If there is one thing that stands out in the Parisian landscape, aside from the zinc roofs and Haussmannian facades, it is the woven patterned chairs that decorate the sidewalks around iron stand bistro tables. If you possess an inquiring mind, you might wonder how this style of chair became ubiquitous, and does the style have a name? In fact the history goes back to WWII, and the name comes from one of the two primary materials: Rattan.
Rattan is a tropical wood that makes up the frame, while the woven fibers are called Rilsan, which is a product of castor oil, a vegetable oil used for many things from plastics to perfumes. This weaving technique was used as a defensive barrier against submarines during the Second World War, proving it up to the task of busy bistro traffic! While these chairs came into high demand because of their durability, they remain in high demand also for their aesthetic symbolism.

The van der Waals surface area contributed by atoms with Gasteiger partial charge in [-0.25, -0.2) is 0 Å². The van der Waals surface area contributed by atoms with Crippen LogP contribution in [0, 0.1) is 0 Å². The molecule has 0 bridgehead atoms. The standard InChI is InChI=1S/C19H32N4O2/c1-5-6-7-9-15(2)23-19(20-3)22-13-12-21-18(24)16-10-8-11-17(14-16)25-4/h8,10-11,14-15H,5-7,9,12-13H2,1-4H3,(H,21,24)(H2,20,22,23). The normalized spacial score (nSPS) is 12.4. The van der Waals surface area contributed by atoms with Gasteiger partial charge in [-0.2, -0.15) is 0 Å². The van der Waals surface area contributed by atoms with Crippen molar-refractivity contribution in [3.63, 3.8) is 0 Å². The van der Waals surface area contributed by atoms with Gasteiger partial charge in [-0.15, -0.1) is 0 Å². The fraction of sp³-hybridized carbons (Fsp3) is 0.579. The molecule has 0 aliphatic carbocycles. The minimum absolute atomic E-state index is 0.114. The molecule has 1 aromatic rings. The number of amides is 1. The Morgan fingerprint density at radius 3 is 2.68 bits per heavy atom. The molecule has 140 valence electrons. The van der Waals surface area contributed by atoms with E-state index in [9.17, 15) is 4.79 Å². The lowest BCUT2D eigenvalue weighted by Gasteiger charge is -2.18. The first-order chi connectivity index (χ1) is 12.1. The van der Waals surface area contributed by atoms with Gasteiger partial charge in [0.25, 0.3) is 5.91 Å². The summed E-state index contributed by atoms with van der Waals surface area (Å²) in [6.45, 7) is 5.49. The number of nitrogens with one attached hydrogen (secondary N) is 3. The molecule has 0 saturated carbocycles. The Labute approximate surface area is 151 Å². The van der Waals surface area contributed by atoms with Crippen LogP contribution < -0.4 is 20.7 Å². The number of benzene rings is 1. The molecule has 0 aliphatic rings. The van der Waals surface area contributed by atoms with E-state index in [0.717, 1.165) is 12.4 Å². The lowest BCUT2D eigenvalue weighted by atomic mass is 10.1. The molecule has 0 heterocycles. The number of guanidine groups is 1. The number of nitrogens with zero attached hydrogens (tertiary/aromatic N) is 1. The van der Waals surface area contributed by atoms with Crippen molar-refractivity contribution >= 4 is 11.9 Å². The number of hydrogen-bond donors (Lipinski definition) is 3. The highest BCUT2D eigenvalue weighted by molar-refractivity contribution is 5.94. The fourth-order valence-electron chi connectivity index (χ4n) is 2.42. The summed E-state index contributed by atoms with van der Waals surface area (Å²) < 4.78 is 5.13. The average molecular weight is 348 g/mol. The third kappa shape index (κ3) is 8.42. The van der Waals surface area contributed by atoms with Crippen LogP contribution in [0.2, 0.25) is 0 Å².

You’ll notice that while some cafés are furnished with classic, subtle patterns in maroon and black, others have updated the classic with flashy colors, or bold geometric patterns. All of this is possible through the versatility of the Rilsan, which is died while in its liquid state, meaning it can take on any color and it will never fade. Thanks to the unabating demand of new bistros and cafés, the industry has been modernized aesthetically. Production methods remain unchanged, handcrafted, with the same primary materials
These chairs can be found in establishments and even homes around the world now, but can be very hard to find. Dream of having this touch of Paris in your own home or garden?
If you’re in the US you can find them here, at TK Collections.
You can learn a lot about the materials and the process on the website of one of Paris’ primary producers, Drucker.